Giant cell tumor of the larynx (GCTL) is an uncommon entity with only 42 reported cases in the literature. GCTL is typically found in the epiphysis of the long bones of female patients in the third decade. In the head and neck area, it usually occurs in the sphenoid, temporal and ethmoid bones, and rarely presents larynx involvement  . The thyroid cartilage is the most frequently affected laryngeal structure (21.6%), followed by the cricoid cartilage (9.26%), the epiglottis (2.6%) and soft tissues of the larynx (2.6%)  .
2. Case Report
A 57-year-old man was referred to the hospital for evaluation of hoarseness and a growing anterior neck mass for the past 5 months. The patient had no smoking history and no prior occupational exposure. The physical examination showed a painless, indurated mass, adherent to deep planes in the left anterior portion of the neck. A nasopharyngolaryngoscopy was performed and revealed a submucosal swelling of the left supraglottic area.
A contrast-enhanced CT (Figure 1(A)) and a coronal FSE T2-weighted MRI (Figure 1(B)) showed a large, hyper-intense and expansive mass in the left thyroid cartilage lamina, with radiological signs of low aggressiveness. The mass surpassed laryngeal midline and presented no invasion of the strap muscles or surrounding soft tissue.
A fine needle aspiration cytology (FNAC) of the anterior neck mass was performed. Cytopathological analysis showed mesenchymal cells in contact with osteoclastic-type multinucleated giant cells. A giant cell tumor of the larynx was suspected.
The case was discussed in a Head and Neck Cancer interdisciplinary committee. Supracricoid subtotal laryngectomy was proposed and performed. The pathology analysis showed a giant cell tumor of the left thyroid cartilage. Macroscopy revealed a homogenous nodular mass with central hemorrhagic focus. Microscopy showed a cellular neoplasm with numerous uniformly distributed osteoclastic-type giant cells separated by mononuclear cells in a vascular stroma (Figure 2).
The patient started speech and swallowing rehabilitation a week after surgery
Figure 1. A contrast-enhanced CT (A) and a coronal FSE T2-weighted MRI (B) showed a large, hyper-intense and expansive mass in the left thyroid cartilage lamina.
Figure 2. Multinucleated giant cells (A), osteoclastic-type giant cells separated by mononuclear cells in a vascular stroma (B). Histological (C) and macroscopy (D) correlation of an expansive giant cell tumor in the left thyroid cartilage.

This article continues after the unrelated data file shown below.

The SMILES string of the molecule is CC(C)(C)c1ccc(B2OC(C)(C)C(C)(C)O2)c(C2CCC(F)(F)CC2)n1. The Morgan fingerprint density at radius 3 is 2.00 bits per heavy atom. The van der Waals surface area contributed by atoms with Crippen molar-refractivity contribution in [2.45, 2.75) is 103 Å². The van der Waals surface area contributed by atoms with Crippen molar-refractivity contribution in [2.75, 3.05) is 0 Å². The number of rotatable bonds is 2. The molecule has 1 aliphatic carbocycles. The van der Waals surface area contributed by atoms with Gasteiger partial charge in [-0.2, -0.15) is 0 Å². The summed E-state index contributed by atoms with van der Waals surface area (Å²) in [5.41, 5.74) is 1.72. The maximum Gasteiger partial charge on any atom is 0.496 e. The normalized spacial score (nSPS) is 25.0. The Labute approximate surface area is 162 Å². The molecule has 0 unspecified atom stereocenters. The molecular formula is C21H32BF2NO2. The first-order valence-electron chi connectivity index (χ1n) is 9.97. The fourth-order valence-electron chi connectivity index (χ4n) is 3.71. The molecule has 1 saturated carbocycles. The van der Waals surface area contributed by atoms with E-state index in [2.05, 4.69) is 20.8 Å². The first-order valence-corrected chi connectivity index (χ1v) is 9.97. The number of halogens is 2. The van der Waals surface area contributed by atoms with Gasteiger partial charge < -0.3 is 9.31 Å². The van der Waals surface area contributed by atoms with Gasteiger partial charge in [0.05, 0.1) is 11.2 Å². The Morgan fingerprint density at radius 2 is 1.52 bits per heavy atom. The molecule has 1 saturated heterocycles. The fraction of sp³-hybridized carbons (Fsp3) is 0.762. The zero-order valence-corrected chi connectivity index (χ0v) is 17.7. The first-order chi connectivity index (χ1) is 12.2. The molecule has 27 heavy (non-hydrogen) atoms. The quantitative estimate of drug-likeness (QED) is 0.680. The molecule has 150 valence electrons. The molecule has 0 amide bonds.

and achieved normal laryngeal function two months later, speaking and eating normally. No evidence of recurrence or metastasis was observed at a ten month follow-up.
Giant cell tumor of the larynx is an uncommon entity with 42 cases reported in the literature, of which 32 involved the thyroid cartilage  . This tumor is usually benign but can be locally aggressive, recur (25% of cases), and occasionally produce pulmonary metastasis   .
GCTL should be included in the differential diagnosis of a patient with hoarseness and anterior neck swelling. The differential diagnosis of a mass in the thyroid cartilage area includes diseases like chondroblastoma, chondrosarcoma, osteoblastoma, giant cell-rich osteosarcoma, foreign body reaction, brown tumor of hyperparathyroidism or GCTL   . Imaging studies are not usually sufficient to differentiate these entities, so it is imperative to perform histological examination in order to reach a diagnosis  .
A mixture of multinucleated giant cells and mononuclear cells in fibroblastic rich, loose, hemorrhagic, vascular stroma is typical of GCTL  . Giant cell nuclei are strikingly similar to mononuclear cells. In giant cell tumors the mononuclear component expresses alkaline phosphatase, receptor activator of nuclear factor kappa-B ligated (RANKL) and markers of osteoblast lineage  .
There is no consensus regarding the management, although surgical excision, ranging from local excision to total laryngectomy is the most frequently employed treatment with excellent outcomes. Other treatments employed were radiation with or without chemotherapy, and systemic denosumab (a monoclonal antibody against the RANK ligand)  .
Giant cell tumor of the larynx is an uncommon entity, with very few cases reported in the literature. There is no consensus regarding the management, although surgical excision is the most frequently employed treatment. These tumors should be included in the differential diagnosis of a patient with hoarseness and anterior neck swelling.
Conflict of Interest
No potential conflicts of interest have to be disclaimed. Informed consent was obtained from the patient for publication of this case report and any accompanying images.
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